The only ones at ease in the landscape are the aboriginals and the Burns gang, who occupy a gorge in the "Badlands" (where not even the "blacks" will go). Apart from the young and imbecile gang member Samuel (played by Tom Budge), Arthur is the only character taking pleasure in violence and apparently feeling no guilt. According to Stanley Arthur is a "monster," an "abomination" somehow connected to this "fresh Hell," a perception visibly underlined by Arthur's dark frame against the sky in our first sight of him.

Conventional justice will not do here. Apparently Stanley knows where Arthur is, and he is certain that the bounty hunter will get him eventually. That is, however, not enough. "I have other plans," says Stanley, and continues: "I aim to bring him down. I aim to show that he is a man like any other. I aim to hurt him." And the way to do just that, to show "he is a man like any other," is to make him suffer through love and family ties. Being shot by his brother will touch him.

Quite a few scenes show Arthur watching the sunset, and his association with the barren but beautiful landscape poignantly exposes contradictory facets of human nature: "You never get your fill of nature," he says to Samuel when contemplating the stars, and continues, "to be surrounded by it is to be stilled. It salves the heart. Every man can be made quiet and complete. Even the lowliest misanthrope or the most wretched of sinners." Is "that what we are, misanthropes," asks Samuel. "Good Lord no," Arthur replies, "we're family." All of us are together, and none of us can be sure to escape our evil selves. This comes out in a final beautiful symbolic sweep, which is not subtle but effective. When Arthur, after having been shot by Charlie, stumbles out of Stanley's house and staggers through the rose garden he crashes through the fence, leaving a bloody trail. As we had known all along, that fence is frail, and will be broken from time to time. This fence is, however, not simply a question of civilization, or of evolution, but rather of a line with which one constantly has to struggle. It is, as Cave's fellow traveller Johnny Cash sings, a matter of dealing with "The beast in me/[which] Is caged by frail and fragile bars/Restless by day/And by night rants and rages at the stars/God help the beast in me." [8] When Mikey is taken into the small town of Bayon after being taken by the police, we follow the drive into town from within the horse-drawn cage.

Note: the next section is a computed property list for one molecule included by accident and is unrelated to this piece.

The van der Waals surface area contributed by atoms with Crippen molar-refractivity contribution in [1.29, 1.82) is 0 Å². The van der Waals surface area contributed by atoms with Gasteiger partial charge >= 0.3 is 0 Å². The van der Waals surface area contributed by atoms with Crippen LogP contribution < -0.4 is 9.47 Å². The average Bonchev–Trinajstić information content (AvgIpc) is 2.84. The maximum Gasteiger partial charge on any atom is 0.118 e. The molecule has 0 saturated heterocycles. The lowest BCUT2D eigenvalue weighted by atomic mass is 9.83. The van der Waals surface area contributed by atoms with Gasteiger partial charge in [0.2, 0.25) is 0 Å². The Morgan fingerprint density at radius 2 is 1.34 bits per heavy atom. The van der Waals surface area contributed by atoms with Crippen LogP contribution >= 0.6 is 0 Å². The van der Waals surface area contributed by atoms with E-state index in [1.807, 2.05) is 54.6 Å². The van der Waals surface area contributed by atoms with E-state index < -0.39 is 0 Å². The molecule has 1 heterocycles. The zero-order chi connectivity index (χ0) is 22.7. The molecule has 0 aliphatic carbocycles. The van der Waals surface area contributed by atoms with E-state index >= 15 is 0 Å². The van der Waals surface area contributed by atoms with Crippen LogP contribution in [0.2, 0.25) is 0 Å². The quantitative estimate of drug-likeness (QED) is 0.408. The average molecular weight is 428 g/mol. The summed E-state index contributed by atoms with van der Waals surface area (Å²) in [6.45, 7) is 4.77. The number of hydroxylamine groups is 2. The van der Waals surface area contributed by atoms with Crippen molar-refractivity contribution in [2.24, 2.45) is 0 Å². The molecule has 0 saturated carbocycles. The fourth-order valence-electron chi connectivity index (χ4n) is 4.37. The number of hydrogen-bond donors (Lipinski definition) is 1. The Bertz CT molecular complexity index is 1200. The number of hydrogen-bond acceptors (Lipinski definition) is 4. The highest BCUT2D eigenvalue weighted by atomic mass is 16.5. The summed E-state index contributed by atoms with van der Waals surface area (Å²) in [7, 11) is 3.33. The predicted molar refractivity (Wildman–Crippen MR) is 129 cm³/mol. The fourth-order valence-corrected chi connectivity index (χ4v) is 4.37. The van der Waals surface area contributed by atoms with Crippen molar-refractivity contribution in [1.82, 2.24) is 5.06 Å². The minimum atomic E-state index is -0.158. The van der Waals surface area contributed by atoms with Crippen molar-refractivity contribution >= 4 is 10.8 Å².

We are, Cave seems to say, sentenced to being (human). The ability to feel guilt, and thus to seek justice - as well as to sin - is something we must endure. This is, however, not only a bleak sentence; it also holds beauty and love - precisely as Cave's lyrics and music. A blog-entry put this rather well: "If you know his brilliant Murder Ballads album, you'll have a good idea of what this film feels like… Highly recommended if you're in the mood for something at once poetic and brutal." [9] This mood is what we are left in outside the broken fence where Charlie sits next to his dying brother. As this shows, there is plenty of story-telling potential in the genre aiming to catch the experiences out there where the sun is setting.

1 Given such a preoccupation, as well as a liking of American "roots"-music, it is no coincidence that Nick Cave and Johnny Cash felt connected somehow. Cash did a cover version of "The Mercy Seat" in 2000 (on American III: Solitary Man) and Cave appeared on American IV: The Man comes Around (2002).

2 Review by Avril Carruthers in Australias Online Movie Magazine

3 The film is directed by John Hillcoat and the cinematography is by Benoît Delhomme.

4 Ian Anderson, bad seed - the biography of Nick Cave (London: Abacus, 1995), p. 25.

5 Jean Baudrillard, America (London/New York: Verso, 1994 [1988]), p. 28.

6 To purge both means to get rid of unwanted people and to get rid of evil.

7 David M. Wrobel in a review of the last of Slotkin's frontier mythology in American Historical Review, Vol. 99, No. 3 (Jun., 1994), p. 989. The idea of regenerative violence was put forth by Slotkin in Regeneration through Violence: The Mythology of the American Frontier, 1600-1860 (New York: Atheneum, 1973).

8 The song appears on American IV: The Man comes Around (2002).

9 http://wemadethis.typepad.com/we_made_this/film/index.html


Baudrillard, Jean. America. London/New York: Verso, 1994 [1988]

Carruthers, Avril. "Australias Online Movie Magazine,"

Wrobel, David M. Review of the last publication in Richard Slotkin's triology, American Historical Review, Vol. 99, No. 3 (June, 1994), pp. 989-990.

The Proposition. 2-disc special edition. Tartan DVD 2006.

to the top of the page